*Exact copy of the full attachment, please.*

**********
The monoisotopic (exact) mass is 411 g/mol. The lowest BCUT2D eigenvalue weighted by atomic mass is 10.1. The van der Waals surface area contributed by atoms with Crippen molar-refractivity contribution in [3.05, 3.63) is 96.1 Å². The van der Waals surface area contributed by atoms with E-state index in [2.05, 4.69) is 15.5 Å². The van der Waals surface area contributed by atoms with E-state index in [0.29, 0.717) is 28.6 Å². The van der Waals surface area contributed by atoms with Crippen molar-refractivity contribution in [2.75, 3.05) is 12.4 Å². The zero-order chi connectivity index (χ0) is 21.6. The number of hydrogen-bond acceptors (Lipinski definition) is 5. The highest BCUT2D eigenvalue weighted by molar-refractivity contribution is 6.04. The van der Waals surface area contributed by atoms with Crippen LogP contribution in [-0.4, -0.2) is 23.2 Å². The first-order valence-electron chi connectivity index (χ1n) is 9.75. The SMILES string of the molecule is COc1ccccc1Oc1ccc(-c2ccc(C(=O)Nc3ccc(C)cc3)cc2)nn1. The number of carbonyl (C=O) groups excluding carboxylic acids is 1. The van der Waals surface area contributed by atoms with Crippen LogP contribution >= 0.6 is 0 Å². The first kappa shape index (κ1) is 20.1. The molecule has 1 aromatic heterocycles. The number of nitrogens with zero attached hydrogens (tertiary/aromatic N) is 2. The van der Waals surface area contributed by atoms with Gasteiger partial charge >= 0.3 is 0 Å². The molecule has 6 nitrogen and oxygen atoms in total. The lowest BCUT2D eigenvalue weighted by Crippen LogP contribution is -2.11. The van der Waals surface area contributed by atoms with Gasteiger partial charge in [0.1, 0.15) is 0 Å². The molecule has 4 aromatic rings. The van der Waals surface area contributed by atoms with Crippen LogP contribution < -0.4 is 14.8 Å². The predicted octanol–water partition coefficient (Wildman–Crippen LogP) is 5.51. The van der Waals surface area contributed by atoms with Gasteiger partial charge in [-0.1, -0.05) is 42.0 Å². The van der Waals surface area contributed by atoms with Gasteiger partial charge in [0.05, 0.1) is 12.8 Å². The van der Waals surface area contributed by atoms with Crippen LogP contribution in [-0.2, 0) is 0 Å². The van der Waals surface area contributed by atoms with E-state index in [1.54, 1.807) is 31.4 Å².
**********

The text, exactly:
The monoisotopic (exact) mass is 411 g/mol. The lowest BCUT2D eigenvalue weighted by atomic mass is 10.1. The van der Waals surface area contributed by atoms with Crippen molar-refractivity contribution in [3.05, 3.63) is 96.1 Å². The van der Waals surface area contributed by atoms with E-state index in [2.05, 4.69) is 15.5 Å². The van der Waals surface area contributed by atoms with E-state index in [0.29, 0.717) is 28.6 Å². The van der Waals surface area contributed by atoms with Crippen molar-refractivity contribution in [2.75, 3.05) is 12.4 Å². The zero-order chi connectivity index (χ0) is 21.6. The number of hydrogen-bond acceptors (Lipinski definition) is 5. The highest BCUT2D eigenvalue weighted by molar-refractivity contribution is 6.04. The van der Waals surface area contributed by atoms with Crippen LogP contribution in [-0.4, -0.2) is 23.2 Å². The first-order valence-electron chi connectivity index (χ1n) is 9.75. The SMILES string of the molecule is COc1ccccc1Oc1ccc(-c2ccc(C(=O)Nc3ccc(C)cc3)cc2)nn1. The number of carbonyl (C=O) groups excluding carboxylic acids is 1. The van der Waals surface area contributed by atoms with Crippen LogP contribution >= 0.6 is 0 Å². The first kappa shape index (κ1) is 20.1. The molecule has 1 aromatic heterocycles. The number of nitrogens with zero attached hydrogens (tertiary/aromatic N) is 2. The van der Waals surface area contributed by atoms with Gasteiger partial charge >= 0.3 is 0 Å². The molecule has 6 nitrogen and oxygen atoms in total. The lowest BCUT2D eigenvalue weighted by Crippen LogP contribution is -2.11. The van der Waals surface area contributed by atoms with Gasteiger partial charge in [0.1, 0.15) is 0 Å². The molecule has 4 aromatic rings. The van der Waals surface area contributed by atoms with Crippen LogP contribution < -0.4 is 14.8 Å². The predicted octanol–water partition coefficient (Wildman–Crippen LogP) is 5.51. The van der Waals surface area contributed by atoms with Gasteiger partial charge in [-0.1, -0.05) is 42.0 Å². The van der Waals surface area contributed by atoms with Gasteiger partial charge in [0.05, 0.1) is 12.8 Å². The van der Waals surface area contributed by atoms with Crippen LogP contribution in [-0.2, 0) is 0 Å². The van der Waals surface area contributed by atoms with E-state index in [1.54, 1.807) is 31.4 Å².